London may be known as an expensive city, but it is also surprisingly easy to enjoy on a budget if you do a bit of research beforehand. Here are some of the easiest ways I know to save and the best places to explore without spending a fortune.
Museums and Galleries
One of the best things about London is the free museums. Very few cities have such a variety of museums available at no entry cost to visitors. From contemporary art at the Tate Modern on the Thames river, to the famed Rosetta Stone that is housed at the British Museum—there’s no shortage of sights to see.
The Science Museum and Natural History Museum house interactive exhibits and historic collections that will be of interest to any science or natural history fanatics. Next door to these two, you can visit the Victoria & Albert Museum, the largest museum of decorative arts and design. The Museum of London will give you a chance to explore the city’s Roman origin as “Londonium” right up to the modern times.
If you have an interest in art, you won’t want to miss the National Gallery, which includes works from masters such as Da Vinci, Michelangelo and Van Gogh. The Tate Britain gallery provides a mix of British art, including contemporary and 20th century works. You won’t want to miss the Imperial War Museum either, where you can delve into British war history.
If you’re trying to pick between them and you really want to get to know the city, I recommend The Museum of London, The Imperial War Museum and The National Gallery. The museums can be daunting to go through all at once so try to schedule a couple hours for each.
Food, Drinks and Markets
London is a foodie paradise, but it can be difficult to find reasonable prices unless you know where to go. If you’re looking to save money but still experience great food, the markets are a great place to start.
Top of the list is Borough Market, one of the oldest London markets and a must-visit for any foodie. While you’re there, make a stop at Monmouth Coffee for some people watching and a great cup of coffee. Old Spitalfields, Camden Lock and Portobello Road all have some excellent food stalls at reasonable prices, along with many other items that you can browse through afterwards (clothing, art, accessories, etc.).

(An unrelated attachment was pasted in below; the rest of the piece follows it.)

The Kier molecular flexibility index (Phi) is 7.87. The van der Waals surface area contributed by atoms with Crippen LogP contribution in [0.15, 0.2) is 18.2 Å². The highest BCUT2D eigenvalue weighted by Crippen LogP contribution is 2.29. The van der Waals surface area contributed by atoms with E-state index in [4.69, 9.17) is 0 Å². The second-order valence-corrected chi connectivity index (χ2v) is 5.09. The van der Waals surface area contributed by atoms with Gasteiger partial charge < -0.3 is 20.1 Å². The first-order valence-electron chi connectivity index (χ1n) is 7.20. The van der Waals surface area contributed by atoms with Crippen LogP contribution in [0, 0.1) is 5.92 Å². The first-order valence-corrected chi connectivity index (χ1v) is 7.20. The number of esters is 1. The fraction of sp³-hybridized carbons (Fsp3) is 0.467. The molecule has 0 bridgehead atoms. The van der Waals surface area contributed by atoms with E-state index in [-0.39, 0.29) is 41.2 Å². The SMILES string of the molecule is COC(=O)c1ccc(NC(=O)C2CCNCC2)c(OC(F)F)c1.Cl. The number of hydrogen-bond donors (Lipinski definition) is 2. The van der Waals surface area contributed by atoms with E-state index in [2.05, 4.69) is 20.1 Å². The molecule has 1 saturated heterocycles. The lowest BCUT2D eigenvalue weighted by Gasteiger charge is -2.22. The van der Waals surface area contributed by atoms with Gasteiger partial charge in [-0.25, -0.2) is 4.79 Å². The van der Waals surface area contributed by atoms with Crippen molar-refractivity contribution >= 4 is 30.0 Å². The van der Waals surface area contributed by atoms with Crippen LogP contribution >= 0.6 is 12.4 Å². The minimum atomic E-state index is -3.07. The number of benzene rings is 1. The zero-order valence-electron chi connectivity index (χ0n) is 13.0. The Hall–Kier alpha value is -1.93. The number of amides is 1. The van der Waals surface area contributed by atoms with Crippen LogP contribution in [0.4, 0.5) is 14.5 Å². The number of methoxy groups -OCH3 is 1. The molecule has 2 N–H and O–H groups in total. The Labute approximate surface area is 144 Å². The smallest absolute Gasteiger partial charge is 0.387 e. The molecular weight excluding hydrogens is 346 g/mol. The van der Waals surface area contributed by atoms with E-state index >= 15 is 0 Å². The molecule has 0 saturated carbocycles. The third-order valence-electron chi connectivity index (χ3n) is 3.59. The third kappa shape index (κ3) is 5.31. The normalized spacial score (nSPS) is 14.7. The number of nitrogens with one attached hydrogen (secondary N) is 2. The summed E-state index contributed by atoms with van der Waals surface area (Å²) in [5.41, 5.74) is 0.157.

Drinks and cocktails in London can cost as much as $18 each, but if you keep an eye out for happy hours, you can find deals on both food and drinks. The cheapest I’ve found is at Simmons (multiple locations around the city), where they offer wine, beer and spirits for as low as $4.70, from 4 p.m. to 9 p.m. (Sunday to Friday).
Another great place is Burlock in Marylebone, an underground Cuban-themed bar where you can find $9 cocktails daily from 5 p.m. to 8 p.m.
Parks and Landmarks
If you’re lucky enough to be graced with a day of sunshine in London, you might want to skip out on the museums and spend a day relaxing in one of the many public gardens. Particularly beautiful are the Royal Parks, so you won’t want to miss Hyde Park and Regent’s Park. You’ll typically find a restaurant or cafe in these parks but bring a picnic lunch if you really want to save.
While entry to some of the other landmarks might cost you, an excellent way to enjoy the beauty of St. Paul’s Cathedral and Westminster Abbey are through the Choral Evensong services that are held daily at 5 p.m. Normal entry for these two attractions is around $37 each, which doesn’t include the audio guide accompaniment.
For me, a trip is never complete without experiencing a great view of the city, especially at sunrise or sunset. The best place to do so for free in London is the Sky Garden, which provides a spectacular view at no entry cost. Just book your ticket ahead of time so you can ensure you have a timeslot.
These are just a few of the great places I’ve experienced. London has a lot to offer, so you’ll always be able to add more to your list as you explore.